Book Review: The Secret History of Bigfoot

It was while working on a film script set in the Pacific Northwest that journalist John O’Connor began to see Bigfoot everywhere: “On CBD oil and air fresheners. On car polish and coronavirus masks. On scented candles and Nalgene bottles and maple syrup and vile, undrinkable IPA.” 

But is Bigfoot an “actual zoological possibility or a human-wide cultural delusion, a manifestation of a universal desire to believe in the unbelievable?” The Secret History of Bigfoot sets out to answer this question. 

O’Connor’s journey takes him across the country: from the Washington Cascades to the Berkshires (“Massachusetts Bigfoot Country,” where the first documented sighting of Bigfoot occurred in 1765), from the 2021 Sasquatch Festival and Calling Contest in New York State to Kentucky, from Maine to Northern California and Southern Oregon (where the ancient forests of the Klamath-Siskiyou wilderness is prime Sasquatch territory), and to the Texas Bigfoot Conference in Jefferson, Texas (where “believing in Bigfoot is practically a civic duty”). During and amid his travels, he meets with believers, biologists, historians, and many others as he sets out to hunt for the elusive Sasquatch.

Bigfoots aren’t rare, he writes in his in-depth and witty account of his travels: “In fact, they’re quite common, or no less widely dispersed than, say, bald eagles or Starbucks.” Every year, hundreds of Bigfoots are sighted across the U.S. and Canada; there have been 75,000 eyewitness reports since the mid-1990s, when the Bigfoot Researchers Organization (BFRO) was founded, though only about 5,000 to 6,000 are deemed credible by the organization. 

Among much more, O’Connor learns that there are more Sasquatch sightings on Wednesdays and fewer on Fridays, and that eyewitness accounts are remarkably consistent, describing the creature as “shaggy, bipedal, nocturnal, shy, standing seven to ten feet tall, weighing seven hundred to eight hundred pounds, and smelling to high heaven.” Bigfoots are reportedly more curious than aggressive.

Yet eyewitness accounts are notoriously faulty, and many of those whom O’Connor interviewed acknowledged this unreliability. O’Connor details the psychological (and legal) issues regarding what we (think we) see—in fact, the book is filled with tangentially fascinating information related to the never-ending search for Bigfoot, from the history of monsters in mythology, literature, and native cultures to the search for the believed-to-be-extinct ivory-billed woodpecker. Whatever the creature, whatever the century or location, O’Connor discovers that people seem programmed to believe—which in turn might explain so many sightings. “People tend to find what they’re looking for,” says birder David Allen Sibley.

And Bigfoot searchers continue to persist, despite the lack of concrete evidence—perhaps even because of it. Though he hasn’t yet found Bigfoot, Jonathan Wilk, founder of Team Squatchachusetts, says, “People are seeing something. I’ve seen something. And I can’t unsee it.”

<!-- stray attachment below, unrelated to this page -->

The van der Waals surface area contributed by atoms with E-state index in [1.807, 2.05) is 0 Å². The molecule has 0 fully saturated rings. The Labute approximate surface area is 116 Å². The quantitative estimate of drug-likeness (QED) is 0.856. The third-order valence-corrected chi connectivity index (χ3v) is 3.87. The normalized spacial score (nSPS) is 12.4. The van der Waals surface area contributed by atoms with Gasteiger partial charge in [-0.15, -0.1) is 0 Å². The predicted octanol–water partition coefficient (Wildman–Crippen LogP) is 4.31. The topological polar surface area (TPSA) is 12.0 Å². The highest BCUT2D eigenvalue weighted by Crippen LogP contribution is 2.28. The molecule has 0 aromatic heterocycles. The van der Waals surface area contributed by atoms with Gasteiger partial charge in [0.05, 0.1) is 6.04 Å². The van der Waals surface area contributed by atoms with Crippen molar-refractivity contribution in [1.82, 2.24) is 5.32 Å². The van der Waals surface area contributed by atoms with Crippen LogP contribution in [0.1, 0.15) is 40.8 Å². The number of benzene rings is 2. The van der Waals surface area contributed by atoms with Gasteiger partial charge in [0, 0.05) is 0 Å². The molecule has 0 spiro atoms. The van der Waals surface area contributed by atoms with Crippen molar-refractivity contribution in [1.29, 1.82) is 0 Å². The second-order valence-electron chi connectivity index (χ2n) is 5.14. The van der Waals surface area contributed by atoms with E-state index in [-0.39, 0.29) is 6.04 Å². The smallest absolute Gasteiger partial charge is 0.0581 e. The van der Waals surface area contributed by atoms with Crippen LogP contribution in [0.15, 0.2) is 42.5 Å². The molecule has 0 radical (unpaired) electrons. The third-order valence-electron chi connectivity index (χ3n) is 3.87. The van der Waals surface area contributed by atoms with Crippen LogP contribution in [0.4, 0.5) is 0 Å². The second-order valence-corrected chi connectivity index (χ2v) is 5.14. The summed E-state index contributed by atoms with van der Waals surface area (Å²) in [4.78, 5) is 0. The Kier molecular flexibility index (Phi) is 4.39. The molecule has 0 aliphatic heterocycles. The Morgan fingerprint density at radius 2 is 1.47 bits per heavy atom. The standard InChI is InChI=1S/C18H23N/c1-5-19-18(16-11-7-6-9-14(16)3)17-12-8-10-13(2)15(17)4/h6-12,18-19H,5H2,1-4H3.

However, the biologists O’Connor consults do not believe that Bigfoot could live, even remotely, without being detected. As biologist Lee Kantar says, “Every animal defecates in the woods, every animal dies in the woods, and every animal leaves other types of evidence that they were there.” 

Realizing that much of this hunting may not actually be about Bigfoot, O’Connor wonders, “What are we really searching for?” 

This question is part of what makes this book very much an environmental work. O’Connor focuses as much on the forests—or, rather, what remain of our forests—as on the giant creature who may reside there. In the Pacific Northwest, he sees what looks like a healthy forest but is in fact, he writes, “merely screens—‘beauty strips,’ the Forest Service calls them—left by timber crews to obscure clear-cuts.” 

Climate change is also part of the story: “Heat, high winds, a historic drought, and a century of clear-cutting had contributed to one of the worst wildfire seasons in Washington’s history,” he notes during his 2021 Northwest journey. This was, O’Connor writes, the same year heat waves killed more than 500 people; temperatures in Portland, Oregon, reached 116 degrees; and the air quality index was worse than Chernobyl’s. 

“What remains is spectacular,” he writes of the Klamath-Siskiyou wilderness. “But there’s a question of how long it will last … Maybe we’re drawn to Bigfoot stories because they represent our hope that not every square inch of this continent has been slash-burned.”

And perhaps even more important than whether Bigfoot exists is that believers do good for the forests, among them Charlie Raymond, founder of the Kentucky Bigfoot Research Organization, who encourages the protection of forests to preserve Bigfoot habitat. 

O’Connor may not have found Bigfoot, but he did find hope within everyone he met, not only for the existence of the Sasquatch but likely much more. Utah State University folklorist Lynne S. McNeill believes that mystery and possibility are an important to our lives in general, and this includes Bigfoot: “It’s simply a better world if Bigfoot is real. It says something positive about our wilderness spaces. It says we haven’t totally destroyed our planet, that there are enough wild places left that Bigfoot can live undetected … the mere possibility of Bigfoot existing might be a psychological necessity, because it means we haven’t totally ruined this place.” 

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